2. Utilize the “Passage Guide” Features in Logos 6 (and updated versions)

Most students of Scripture now use Bible software in their study. Whether it is Accordance, Bible Works, or Logos, computer software is part of the student’s life.

The Logos 6 data package features an ancient texts portion. Merely provide a Scripture reference in the “Passage Guide” feature and a number of ancient texts will emerge (ancient Jewish and early Christian). These show allusions or quotations of the biblical tradition. Merely hover over the hyperlink, if you have available books, and it will give you the direct passage. If you do not have any available sources as a part of your Logos software, then copy the ancient text reference and consult free online sources.

3. Take Advantage of the Online ANF, NPNF1, and NPNF2

Another way to step towards retrieval exegesis is to take advantage of free online resources. The ANF, NPNF1, and NPNF2 is a standard series—although dated—for ancient texts. It is 38 volumes and begins with the Apostolic Fathers and extends through Post-Nicene figures. kindly lists the table of contents for the entire series (see here). A simple “search and find” will help you scroll the contents within seconds. Once you know what figure wrote on what biblical book, you will need to consult the ANF, NPNF1, and NPNF2 series.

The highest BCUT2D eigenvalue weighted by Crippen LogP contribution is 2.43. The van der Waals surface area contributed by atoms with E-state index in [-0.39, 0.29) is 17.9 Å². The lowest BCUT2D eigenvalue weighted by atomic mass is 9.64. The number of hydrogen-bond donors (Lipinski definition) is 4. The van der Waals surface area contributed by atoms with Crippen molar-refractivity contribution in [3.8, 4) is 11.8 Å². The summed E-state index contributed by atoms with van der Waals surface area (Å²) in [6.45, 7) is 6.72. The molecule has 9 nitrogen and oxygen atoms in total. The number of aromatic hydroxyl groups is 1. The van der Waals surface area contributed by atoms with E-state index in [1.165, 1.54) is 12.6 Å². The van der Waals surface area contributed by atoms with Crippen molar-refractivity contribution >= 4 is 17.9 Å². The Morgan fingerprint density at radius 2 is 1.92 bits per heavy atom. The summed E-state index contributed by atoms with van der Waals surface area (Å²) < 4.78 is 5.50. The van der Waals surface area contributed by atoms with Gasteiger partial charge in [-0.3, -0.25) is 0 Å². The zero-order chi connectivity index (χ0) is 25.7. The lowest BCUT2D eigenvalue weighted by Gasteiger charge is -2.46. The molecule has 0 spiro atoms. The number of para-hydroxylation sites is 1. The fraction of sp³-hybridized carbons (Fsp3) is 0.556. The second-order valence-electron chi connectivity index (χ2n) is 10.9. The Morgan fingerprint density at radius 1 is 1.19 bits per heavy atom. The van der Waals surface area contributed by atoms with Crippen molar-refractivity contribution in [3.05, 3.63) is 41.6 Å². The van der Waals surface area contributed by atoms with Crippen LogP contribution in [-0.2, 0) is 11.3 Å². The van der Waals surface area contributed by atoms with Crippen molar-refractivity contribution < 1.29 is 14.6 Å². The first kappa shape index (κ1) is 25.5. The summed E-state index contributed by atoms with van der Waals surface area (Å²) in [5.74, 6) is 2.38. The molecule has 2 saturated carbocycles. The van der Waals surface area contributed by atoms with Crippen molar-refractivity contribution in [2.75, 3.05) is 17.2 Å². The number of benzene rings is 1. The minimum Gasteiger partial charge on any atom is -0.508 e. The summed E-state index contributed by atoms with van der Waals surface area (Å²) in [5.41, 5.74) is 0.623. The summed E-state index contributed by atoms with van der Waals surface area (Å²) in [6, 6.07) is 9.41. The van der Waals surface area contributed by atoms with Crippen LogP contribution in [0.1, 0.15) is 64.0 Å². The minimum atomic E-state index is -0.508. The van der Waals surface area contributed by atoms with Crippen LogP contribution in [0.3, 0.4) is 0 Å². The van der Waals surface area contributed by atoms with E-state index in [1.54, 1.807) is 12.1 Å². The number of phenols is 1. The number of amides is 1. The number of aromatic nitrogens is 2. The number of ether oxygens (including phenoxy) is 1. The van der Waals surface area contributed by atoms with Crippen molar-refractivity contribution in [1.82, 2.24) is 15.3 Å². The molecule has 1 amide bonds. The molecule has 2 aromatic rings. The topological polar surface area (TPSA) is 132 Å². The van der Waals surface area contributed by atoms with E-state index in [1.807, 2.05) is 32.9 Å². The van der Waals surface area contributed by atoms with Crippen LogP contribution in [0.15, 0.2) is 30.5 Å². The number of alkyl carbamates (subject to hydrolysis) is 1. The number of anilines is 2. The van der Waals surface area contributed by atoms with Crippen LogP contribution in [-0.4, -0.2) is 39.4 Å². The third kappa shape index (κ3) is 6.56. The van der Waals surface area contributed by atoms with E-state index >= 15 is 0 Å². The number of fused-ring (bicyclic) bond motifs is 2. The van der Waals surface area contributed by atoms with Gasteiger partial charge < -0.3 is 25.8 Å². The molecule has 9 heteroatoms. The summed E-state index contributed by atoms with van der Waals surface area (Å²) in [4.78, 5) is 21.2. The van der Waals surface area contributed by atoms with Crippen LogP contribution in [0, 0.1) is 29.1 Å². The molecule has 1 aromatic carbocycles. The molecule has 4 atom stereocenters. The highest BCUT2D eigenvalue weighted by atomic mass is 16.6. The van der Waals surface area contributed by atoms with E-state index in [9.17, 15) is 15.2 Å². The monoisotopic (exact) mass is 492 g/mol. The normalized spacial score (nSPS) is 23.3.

Christian Classics Ethereal Library hosts the entire set in open access format (see here). Also, if you are looking to see who made a brief comment on individual chapters in the New Testament, they also have a catena of texts (see here).

4. Invest in a Retrieval Commentary Series

With other scholars catching the vision of retrieval exegesis, a number of commentary series help recover ancient voices. I would recommend consulting some of the following commentary series: Brazos Theological Commentary on the Bible; Blackwell Bible Commentaries; The Church’s Bible; Evangelisch-Katholischer Kommentar.

The Brazos commentary series is a Theological Interpretation of the Scriptures with a Nicene theological confession. It seeks to integrate theological readings of the Bible with the ancient voice.

The Blackwell Commentary Series is a history of interpretation commentary. Each author will focus on the reception of individual books of the Bible throughout the centuries.